@geoduck and @johnmartellaro: I was going to cite that same article that you cite, John. As I understand it, Boot ROM and iBoot insures that the boot loader and the iOS kernel are valid and signed by Apple, and they go on to say,

    For devices with an A7 or later A-series processor, the Secure Enclave coprocessor also utilizes a secure boot process that ensures its separate software is verified and signed by Apple.

    If one step of this boot process is unable to load or verify the next process, startup is stopped and the device displays the “Connect to iTunes” screen.

    And regarding apps,

    Once the iOS kernel has started, it controls which user processes and apps can be run. To ensure that all apps come from a known and approved source and have not been tampered with, iOS requires that all executable code be signed using an Apple-issued certificate.

    From my layman’s perspective, it seems that such an integrated approach, involving both software and hardware, would make it very difficult for a third party to simply slip some malware onto an iPhone somewhere along the supply chain. When it comes to state-sponsored infiltration, all bets are off, but it would probably require that level of resource to defeat this system. Even then, I don’t think that it would take long to discover the security breach.

    That Android can be so compromised at all should scare the pants off of any thinking individual.

    The operative word here is ‘thinking’, and speaks for itself, although I’d argue that there is one additional attribute. That one cannot find this story as a lead on any major news outlet (that I’ve seen) also underscores another qualifier, ‘informed’. Informed, thinking individuals would indeed be scared.

  7. Cory Imdieke

    The only way I could see this happening on iOS would be if the device was jailbroken at the factory and unsigned code installed from there. Jailbreak exploits aren’t too easy to come by these days, but not impossible by any means.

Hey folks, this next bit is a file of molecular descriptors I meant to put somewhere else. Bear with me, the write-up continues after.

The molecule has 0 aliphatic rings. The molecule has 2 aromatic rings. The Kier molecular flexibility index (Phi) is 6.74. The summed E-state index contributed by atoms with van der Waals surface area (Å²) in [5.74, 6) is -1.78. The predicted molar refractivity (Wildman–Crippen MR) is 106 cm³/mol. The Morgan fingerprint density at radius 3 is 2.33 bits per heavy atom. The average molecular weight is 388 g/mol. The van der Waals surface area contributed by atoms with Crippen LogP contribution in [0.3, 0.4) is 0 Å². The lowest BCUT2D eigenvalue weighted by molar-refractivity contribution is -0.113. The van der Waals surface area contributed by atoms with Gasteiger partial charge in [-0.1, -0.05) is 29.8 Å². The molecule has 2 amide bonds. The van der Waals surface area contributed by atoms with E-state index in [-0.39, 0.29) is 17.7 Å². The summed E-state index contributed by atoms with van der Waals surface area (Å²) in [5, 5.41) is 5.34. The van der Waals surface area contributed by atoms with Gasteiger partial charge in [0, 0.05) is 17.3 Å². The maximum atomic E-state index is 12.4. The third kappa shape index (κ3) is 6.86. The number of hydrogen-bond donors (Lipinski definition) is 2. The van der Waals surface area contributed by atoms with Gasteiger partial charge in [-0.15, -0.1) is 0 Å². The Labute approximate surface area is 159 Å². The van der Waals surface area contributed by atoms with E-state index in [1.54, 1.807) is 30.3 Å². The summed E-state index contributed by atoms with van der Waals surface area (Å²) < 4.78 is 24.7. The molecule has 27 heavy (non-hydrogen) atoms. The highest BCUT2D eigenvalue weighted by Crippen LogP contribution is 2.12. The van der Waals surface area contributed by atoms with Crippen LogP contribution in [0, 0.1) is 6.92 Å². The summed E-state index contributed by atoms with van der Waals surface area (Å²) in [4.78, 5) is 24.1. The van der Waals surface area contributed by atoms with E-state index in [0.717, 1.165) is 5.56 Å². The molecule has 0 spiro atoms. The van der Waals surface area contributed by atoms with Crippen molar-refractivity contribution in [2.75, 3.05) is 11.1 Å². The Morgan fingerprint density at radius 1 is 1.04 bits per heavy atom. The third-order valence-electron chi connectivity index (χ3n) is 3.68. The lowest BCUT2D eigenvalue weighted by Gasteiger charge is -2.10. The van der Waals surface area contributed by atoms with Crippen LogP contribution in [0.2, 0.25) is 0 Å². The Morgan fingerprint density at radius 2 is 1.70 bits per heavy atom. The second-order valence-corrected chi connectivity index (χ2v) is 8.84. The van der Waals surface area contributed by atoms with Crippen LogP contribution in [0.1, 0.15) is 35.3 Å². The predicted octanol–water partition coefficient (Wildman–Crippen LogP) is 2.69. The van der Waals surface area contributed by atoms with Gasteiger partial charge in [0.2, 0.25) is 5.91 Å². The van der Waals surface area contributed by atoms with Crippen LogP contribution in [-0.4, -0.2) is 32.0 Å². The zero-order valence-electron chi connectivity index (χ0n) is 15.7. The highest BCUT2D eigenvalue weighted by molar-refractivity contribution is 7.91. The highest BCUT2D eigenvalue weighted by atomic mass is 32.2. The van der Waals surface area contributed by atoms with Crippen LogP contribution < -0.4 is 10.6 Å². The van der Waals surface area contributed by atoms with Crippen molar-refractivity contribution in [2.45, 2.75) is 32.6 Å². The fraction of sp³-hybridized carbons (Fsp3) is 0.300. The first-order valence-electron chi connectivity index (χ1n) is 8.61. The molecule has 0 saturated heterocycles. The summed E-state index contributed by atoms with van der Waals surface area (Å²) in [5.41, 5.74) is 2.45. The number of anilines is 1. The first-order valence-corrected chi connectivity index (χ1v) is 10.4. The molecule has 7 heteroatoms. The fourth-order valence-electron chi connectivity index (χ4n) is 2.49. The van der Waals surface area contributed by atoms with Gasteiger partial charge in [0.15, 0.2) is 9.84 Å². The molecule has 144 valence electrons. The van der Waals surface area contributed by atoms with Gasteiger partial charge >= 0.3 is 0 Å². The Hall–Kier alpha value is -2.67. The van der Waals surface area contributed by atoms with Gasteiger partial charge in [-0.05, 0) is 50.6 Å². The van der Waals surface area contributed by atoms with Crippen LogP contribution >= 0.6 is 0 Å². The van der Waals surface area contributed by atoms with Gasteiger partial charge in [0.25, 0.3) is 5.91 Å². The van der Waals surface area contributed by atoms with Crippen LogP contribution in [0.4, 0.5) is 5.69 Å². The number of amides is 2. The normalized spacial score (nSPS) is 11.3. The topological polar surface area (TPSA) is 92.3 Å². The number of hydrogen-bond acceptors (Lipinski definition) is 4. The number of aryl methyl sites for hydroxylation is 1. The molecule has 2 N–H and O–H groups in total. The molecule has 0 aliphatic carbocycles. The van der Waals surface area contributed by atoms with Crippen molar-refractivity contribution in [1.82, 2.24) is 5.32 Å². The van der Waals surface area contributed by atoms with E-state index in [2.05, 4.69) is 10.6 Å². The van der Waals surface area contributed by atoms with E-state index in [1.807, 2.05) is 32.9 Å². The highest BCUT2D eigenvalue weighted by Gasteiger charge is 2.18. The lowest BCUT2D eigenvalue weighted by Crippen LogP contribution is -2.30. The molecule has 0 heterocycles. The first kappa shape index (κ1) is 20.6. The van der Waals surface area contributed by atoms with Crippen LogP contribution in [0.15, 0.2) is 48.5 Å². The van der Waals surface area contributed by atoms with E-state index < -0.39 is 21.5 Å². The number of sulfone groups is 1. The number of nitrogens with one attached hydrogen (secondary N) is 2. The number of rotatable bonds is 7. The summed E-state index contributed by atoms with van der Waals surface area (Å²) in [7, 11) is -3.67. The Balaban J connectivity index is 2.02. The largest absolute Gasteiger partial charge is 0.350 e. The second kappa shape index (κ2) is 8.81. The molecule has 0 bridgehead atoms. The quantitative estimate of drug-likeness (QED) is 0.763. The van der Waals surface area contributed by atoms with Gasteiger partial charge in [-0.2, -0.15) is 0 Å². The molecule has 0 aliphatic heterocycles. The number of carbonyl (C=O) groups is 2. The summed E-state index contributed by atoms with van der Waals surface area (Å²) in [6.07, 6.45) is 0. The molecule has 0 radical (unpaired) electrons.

The upshot to this would be that the malware would only be able to run until the user performed their first software update, even if it’s just a minor point release. That would un-jailbreak the phone and the unsigned code wouldn’t be allowed to run any more.

  8. ipaqrat

    Platform is as platform does. Android’s seriousness (seriosity?) as a platform could certainly be measured by proliferation, regardless of it’s technical virtue. In my career bubble, everyone uses Apple and we do our best to advocate platform security.

    Nevertheless, the MASSES folks milling about are generally not inclined to fetishize IT in general, let alone Apple in particular. (I wear my personal iPhone in a special pouch in my loincloth, then I call myself repeatedly from my work iPhone to get through staff meetings.).

    But when it comes to judging people as “Aware” or “Informed” or “Thinking” or “Involved”, we here in TMO have to remember that this is an echo chamber, a closed loop, except for the occasional trolls. We could all take The Long Walk into the Android Wastes to spread word about TPM’s and PKI and block chains… The cannibals would have no frame of reference to understand any of it. And then they’s eat us.

    We’re already witnessing the next wave – IoT left insecure because proactivity would have layered on R&D and indemnification costs that cut profits and increased time to market. Implanted defibrillator anyone? Apple’s style of built in, on-by-default security that (mostly) just works is the only way these kids and their fancy phones will be safe from themselves. But kids don’t care about safety. Kids have less to lose. Kids instinctively rebel against walled-gardens.

    Youth is totally wasted on the young.

  9. Andrew Orr

    When I wrote for a different website in the past, I was sent a certain Android phone to review ( I won’t name the brand). After using it for a while I discovered it had been preinstalled with adware. It didn’t seem to be malicious, although it could very well have been phoning back home with my personal data. But it was extremely annoying, and a bad user experience (obviously).

    A frequent argument in the iOS vs. Android is how some people say that the closed nature of iOS is detrimental, but it prevents exactly these types of occurrences, where every manufacturer wants to add their own bloated skins and malware/adware into the operating system.